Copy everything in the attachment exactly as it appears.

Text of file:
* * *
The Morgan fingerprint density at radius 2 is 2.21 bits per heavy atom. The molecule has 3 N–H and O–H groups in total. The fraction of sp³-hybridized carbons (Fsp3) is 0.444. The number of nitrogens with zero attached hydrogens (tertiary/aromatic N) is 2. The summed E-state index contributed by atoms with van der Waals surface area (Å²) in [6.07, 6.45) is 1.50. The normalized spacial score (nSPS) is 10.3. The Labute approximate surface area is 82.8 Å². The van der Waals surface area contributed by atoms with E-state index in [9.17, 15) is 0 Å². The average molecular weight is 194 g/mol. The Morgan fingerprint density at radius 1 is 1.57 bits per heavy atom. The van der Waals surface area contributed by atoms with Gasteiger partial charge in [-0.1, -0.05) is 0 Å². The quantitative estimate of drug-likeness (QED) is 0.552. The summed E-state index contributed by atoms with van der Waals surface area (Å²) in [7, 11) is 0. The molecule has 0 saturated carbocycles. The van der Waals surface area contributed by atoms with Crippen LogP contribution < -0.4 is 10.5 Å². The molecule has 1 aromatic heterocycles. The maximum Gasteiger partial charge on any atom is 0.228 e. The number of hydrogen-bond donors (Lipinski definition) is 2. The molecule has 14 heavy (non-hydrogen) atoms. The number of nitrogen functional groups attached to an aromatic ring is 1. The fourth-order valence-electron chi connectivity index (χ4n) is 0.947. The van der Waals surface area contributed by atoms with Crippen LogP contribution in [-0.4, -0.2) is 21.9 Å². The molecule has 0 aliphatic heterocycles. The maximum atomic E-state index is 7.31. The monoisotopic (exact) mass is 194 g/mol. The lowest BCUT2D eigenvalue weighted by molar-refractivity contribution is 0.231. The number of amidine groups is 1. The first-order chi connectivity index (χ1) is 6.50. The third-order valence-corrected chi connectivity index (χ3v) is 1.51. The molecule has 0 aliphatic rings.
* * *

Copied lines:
The Morgan fingerprint density at radius 2 is 2.21 bits per heavy atom. The molecule has 3 N–H and O–H groups in total. The fraction of sp³-hybridized carbons (Fsp3) is 0.444. The number of nitrogens with zero attached hydrogens (tertiary/aromatic N) is 2. The summed E-state index contributed by atoms with van der Waals surface area (Å²) in [6.07, 6.45) is 1.50. The normalized spacial score (nSPS) is 10.3. The Labute approximate surface area is 82.8 Å². The van der Waals surface area contributed by atoms with E-state index in [9.17, 15) is 0 Å². The average molecular weight is 194 g/mol. The Morgan fingerprint density at radius 1 is 1.57 bits per heavy atom. The van der Waals surface area contributed by atoms with Gasteiger partial charge in [-0.1, -0.05) is 0 Å². The quantitative estimate of drug-likeness (QED) is 0.552. The summed E-state index contributed by atoms with van der Waals surface area (Å²) in [7, 11) is 0. The molecule has 0 saturated carbocycles. The van der Waals surface area contributed by atoms with Crippen LogP contribution < -0.4 is 10.5 Å². The molecule has 1 aromatic heterocycles. The maximum Gasteiger partial charge on any atom is 0.228 e. The number of hydrogen-bond donors (Lipinski definition) is 2. The molecule has 14 heavy (non-hydrogen) atoms. The number of nitrogen functional groups attached to an aromatic ring is 1. The fourth-order valence-electron chi connectivity index (χ4n) is 0.947. The van der Waals surface area contributed by atoms with Crippen LogP contribution in [-0.4, -0.2) is 21.9 Å². The molecule has 0 aliphatic heterocycles. The maximum atomic E-state index is 7.31. The monoisotopic (exact) mass is 194 g/mol. The lowest BCUT2D eigenvalue weighted by molar-refractivity contribution is 0.231. The number of amidine groups is 1. The first-order chi connectivity index (χ1) is 6.50. The third-order valence-corrected chi connectivity index (χ3v) is 1.51. The molecule has 0 aliphatic rings.